Sensitivity has gotten a bad reputation in our culture, and this creates suffering in all of us – highly sensitive or not.
Sensitivity: the ability of an organism to respond to its environment
Sensitivity, our ability to respond to our environment, is an evolutionary and biological trait in all organisms. As animals, the better we can respond to our environment, the more capable we are of survival. As humans, the more we embrace, honor and develop our sensitivity, the better our lives will be in all respects.
Why This Beef With Sensitivity?
Sensitivity is often seen as something for the weak, for inept, a force that causes us to break down at inopportune moments. When we look at the definition above, we can see that sensitivity is part of myriad of tools we have to survive well as humans. So why has sensitivity become so negative?
For the same reasons that we use insults like, “crying is for sissies,” or “don’t be so emotional,” or “I think s/he’s pms’ing.” We associate sensitivity as a trait of femininity, and we live in a sexist culture that values masculine males and feminine females, which hold males and masculine traits to be of higher value and importance than females and feminine traits. Which is a pretty ridiculous system, founded more on fear and hate than science or fact. Let’s look at it.
Feminine traits are traits associated with femininity, or feminine energy, which both men and women possess. Traditionally, traits associated with femininity were softness, emotions, vulnerability, sensitivity, empathy, compassion, passivity, innocence, nurturing, submissive and accepting. Similarly, masculine traits don’t only belong to males. Traits associated with masculinity or masculine energy traditionally were independence, analytical, aggression, competition, strength, action, self-confidence and hardness.
Notice anything about these traits? Oh right – they’re human traits.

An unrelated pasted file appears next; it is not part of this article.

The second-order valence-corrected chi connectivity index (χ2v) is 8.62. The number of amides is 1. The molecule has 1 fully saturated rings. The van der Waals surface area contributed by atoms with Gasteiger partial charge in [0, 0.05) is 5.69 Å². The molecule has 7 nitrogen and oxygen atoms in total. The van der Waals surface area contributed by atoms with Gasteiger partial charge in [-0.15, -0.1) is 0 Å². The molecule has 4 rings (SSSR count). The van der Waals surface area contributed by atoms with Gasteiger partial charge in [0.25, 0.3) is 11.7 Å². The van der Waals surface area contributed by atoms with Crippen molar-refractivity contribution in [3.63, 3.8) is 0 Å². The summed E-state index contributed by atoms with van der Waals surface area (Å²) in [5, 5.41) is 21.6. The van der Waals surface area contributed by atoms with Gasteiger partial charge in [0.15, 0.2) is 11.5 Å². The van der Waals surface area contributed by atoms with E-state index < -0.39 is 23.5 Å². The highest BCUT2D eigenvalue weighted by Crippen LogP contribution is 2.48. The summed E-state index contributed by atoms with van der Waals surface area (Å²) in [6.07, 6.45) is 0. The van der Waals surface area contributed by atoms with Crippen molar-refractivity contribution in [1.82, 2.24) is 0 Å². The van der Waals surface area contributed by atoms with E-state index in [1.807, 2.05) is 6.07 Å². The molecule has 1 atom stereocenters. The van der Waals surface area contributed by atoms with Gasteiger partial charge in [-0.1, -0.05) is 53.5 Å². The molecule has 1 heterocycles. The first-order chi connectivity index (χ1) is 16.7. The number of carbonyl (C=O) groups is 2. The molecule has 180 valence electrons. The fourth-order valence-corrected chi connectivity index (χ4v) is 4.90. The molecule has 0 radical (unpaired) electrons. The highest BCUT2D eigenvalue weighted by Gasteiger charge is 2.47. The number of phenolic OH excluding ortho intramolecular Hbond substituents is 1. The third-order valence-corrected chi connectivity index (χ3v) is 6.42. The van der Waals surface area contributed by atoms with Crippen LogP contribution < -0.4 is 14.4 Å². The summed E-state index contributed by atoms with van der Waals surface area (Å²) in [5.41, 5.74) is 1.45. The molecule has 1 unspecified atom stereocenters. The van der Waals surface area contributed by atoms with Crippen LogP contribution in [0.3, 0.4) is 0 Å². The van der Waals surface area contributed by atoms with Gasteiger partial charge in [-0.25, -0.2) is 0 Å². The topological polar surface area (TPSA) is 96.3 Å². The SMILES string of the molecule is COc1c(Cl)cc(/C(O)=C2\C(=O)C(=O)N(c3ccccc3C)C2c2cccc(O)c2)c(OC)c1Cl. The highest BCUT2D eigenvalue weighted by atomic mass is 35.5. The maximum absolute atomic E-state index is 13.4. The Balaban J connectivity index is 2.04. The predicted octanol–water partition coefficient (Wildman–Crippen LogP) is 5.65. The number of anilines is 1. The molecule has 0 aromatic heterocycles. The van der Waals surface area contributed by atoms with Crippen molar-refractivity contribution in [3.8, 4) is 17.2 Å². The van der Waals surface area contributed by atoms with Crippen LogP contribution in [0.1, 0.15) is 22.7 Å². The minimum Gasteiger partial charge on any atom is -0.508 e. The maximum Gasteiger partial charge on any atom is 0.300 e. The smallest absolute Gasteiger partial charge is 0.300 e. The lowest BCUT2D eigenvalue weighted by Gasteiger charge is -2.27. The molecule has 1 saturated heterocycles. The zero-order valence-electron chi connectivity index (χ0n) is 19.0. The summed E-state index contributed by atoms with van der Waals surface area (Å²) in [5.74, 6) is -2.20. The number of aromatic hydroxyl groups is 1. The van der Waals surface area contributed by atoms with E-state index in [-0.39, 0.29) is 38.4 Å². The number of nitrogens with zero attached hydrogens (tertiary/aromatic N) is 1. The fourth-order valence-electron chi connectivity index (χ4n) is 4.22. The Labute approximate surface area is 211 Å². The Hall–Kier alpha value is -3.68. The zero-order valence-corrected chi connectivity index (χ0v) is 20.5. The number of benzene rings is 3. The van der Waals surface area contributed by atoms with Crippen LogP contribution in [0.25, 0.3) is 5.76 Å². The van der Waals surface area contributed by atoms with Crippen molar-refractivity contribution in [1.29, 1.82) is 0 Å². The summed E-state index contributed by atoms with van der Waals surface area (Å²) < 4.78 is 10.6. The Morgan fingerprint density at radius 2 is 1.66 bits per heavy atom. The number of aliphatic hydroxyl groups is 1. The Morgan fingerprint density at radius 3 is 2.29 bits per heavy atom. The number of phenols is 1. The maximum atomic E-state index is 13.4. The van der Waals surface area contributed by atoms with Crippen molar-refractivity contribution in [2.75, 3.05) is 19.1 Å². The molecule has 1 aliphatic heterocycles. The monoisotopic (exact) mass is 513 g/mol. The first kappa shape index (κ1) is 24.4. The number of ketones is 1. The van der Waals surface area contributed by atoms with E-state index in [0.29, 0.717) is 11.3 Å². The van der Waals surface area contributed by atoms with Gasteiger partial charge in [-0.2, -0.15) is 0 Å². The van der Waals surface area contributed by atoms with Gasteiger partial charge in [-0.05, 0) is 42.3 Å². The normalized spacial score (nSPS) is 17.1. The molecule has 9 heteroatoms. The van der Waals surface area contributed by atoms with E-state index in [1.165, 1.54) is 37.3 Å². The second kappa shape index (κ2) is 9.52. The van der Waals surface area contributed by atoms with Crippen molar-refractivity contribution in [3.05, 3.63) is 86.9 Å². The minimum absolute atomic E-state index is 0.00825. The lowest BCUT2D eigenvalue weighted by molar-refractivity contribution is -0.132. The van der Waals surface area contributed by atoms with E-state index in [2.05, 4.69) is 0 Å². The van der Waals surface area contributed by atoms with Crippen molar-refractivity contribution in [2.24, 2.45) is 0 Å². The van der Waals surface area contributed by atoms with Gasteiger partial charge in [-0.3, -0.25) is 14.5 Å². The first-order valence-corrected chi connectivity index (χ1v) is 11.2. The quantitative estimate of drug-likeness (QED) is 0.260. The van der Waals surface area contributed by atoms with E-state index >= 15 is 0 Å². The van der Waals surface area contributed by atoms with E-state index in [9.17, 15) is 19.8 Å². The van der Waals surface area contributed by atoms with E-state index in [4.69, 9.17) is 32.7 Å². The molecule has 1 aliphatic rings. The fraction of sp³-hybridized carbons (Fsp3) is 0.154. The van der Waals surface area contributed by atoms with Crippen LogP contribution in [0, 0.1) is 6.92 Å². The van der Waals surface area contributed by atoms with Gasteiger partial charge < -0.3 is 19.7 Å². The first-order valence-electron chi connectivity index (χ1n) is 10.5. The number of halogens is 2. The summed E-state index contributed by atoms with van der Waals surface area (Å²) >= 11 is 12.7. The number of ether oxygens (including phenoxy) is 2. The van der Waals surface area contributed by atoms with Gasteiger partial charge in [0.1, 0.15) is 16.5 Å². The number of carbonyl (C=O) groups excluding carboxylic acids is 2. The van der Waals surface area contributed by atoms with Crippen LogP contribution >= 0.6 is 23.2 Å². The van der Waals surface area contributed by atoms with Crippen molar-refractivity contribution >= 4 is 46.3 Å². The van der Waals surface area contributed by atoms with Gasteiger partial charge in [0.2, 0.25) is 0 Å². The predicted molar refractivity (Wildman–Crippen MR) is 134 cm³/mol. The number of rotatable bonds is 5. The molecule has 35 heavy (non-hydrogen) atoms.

A healthy human has the capacity to experience and utilize all of these traits. Valuing only masculine traits hurts all of us – both men and women – and it hurts us in different ways.
Because feminine traits are considered negative, neither men nor women are culturally allowed express these traits and still be respected. For women to feel like they can succeed in the workplace, they often must take on more masculine qualities, as the rules of business are often run on things like efficiency, independence and aggressiveness (masculine qualities). However, women aren’t allowed to “look” masculine, because traditional beauty standards run counter to acceptable traits – women have to act masculine to survive in a world that values masculine traits, but they are supposed to look feminine. Further, when women act “too” masculine, they are called “bossy” or other, less attractive “b” words where their male counterparts are called “leaders.” Then, rather counterintuitively, women who act sensitively are often referred to as “hysterical,” or “hormonal” which comes from a very outdated idea that rationality must be separate from emotion, an idea brought to us by several late philosophers, including Descartes, and largely disproven. Women aren’t fully allowed to act masculine OR feminine.